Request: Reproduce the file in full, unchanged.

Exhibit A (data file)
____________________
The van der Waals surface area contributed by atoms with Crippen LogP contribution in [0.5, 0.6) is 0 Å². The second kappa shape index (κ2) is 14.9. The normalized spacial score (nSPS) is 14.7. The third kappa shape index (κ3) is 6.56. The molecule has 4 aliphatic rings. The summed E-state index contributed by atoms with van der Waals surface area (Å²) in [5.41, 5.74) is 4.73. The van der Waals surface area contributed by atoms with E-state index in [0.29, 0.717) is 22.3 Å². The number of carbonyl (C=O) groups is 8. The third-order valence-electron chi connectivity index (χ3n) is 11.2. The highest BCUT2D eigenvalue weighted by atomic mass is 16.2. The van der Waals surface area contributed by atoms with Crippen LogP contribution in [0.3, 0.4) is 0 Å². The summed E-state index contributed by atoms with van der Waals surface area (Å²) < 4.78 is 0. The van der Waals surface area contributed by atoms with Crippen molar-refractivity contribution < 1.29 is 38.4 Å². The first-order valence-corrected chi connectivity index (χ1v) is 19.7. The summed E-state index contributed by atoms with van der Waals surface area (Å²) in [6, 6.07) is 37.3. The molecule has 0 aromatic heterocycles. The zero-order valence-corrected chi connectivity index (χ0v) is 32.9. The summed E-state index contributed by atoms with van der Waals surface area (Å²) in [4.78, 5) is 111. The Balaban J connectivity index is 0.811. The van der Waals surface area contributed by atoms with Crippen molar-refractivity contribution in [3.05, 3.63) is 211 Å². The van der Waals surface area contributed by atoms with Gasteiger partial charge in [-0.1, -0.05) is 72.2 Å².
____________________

The van der Waals surface area contributed by atoms with Crippen LogP contribution in [0.5, 0.6) is 0 Å². The second kappa shape index (κ2) is 14.9. The normalized spacial score (nSPS) is 14.7. The third kappa shape index (κ3) is 6.56. The molecule has 4 aliphatic rings. The summed E-state index contributed by atoms with van der Waals surface area (Å²) in [5.41, 5.74) is 4.73. The van der Waals surface area contributed by atoms with E-state index in [0.29, 0.717) is 22.3 Å². The number of carbonyl (C=O) groups is 8. The third-order valence-electron chi connectivity index (χ3n) is 11.2. The highest BCUT2D eigenvalue weighted by atomic mass is 16.2. The van der Waals surface area contributed by atoms with Crippen LogP contribution in [0.3, 0.4) is 0 Å². The summed E-state index contributed by atoms with van der Waals surface area (Å²) < 4.78 is 0. The van der Waals surface area contributed by atoms with Crippen molar-refractivity contribution < 1.29 is 38.4 Å². The first-order valence-corrected chi connectivity index (χ1v) is 19.7. The summed E-state index contributed by atoms with van der Waals surface area (Å²) in [6, 6.07) is 37.3. The molecule has 0 aromatic heterocycles. The zero-order valence-corrected chi connectivity index (χ0v) is 32.9. The summed E-state index contributed by atoms with van der Waals surface area (Å²) in [4.78, 5) is 111. The Balaban J connectivity index is 0.811. The van der Waals surface area contributed by atoms with Crippen molar-refractivity contribution in [3.05, 3.63) is 211 Å². The van der Waals surface area contributed by atoms with Gasteiger partial charge in [-0.1, -0.05) is 72.2 Å².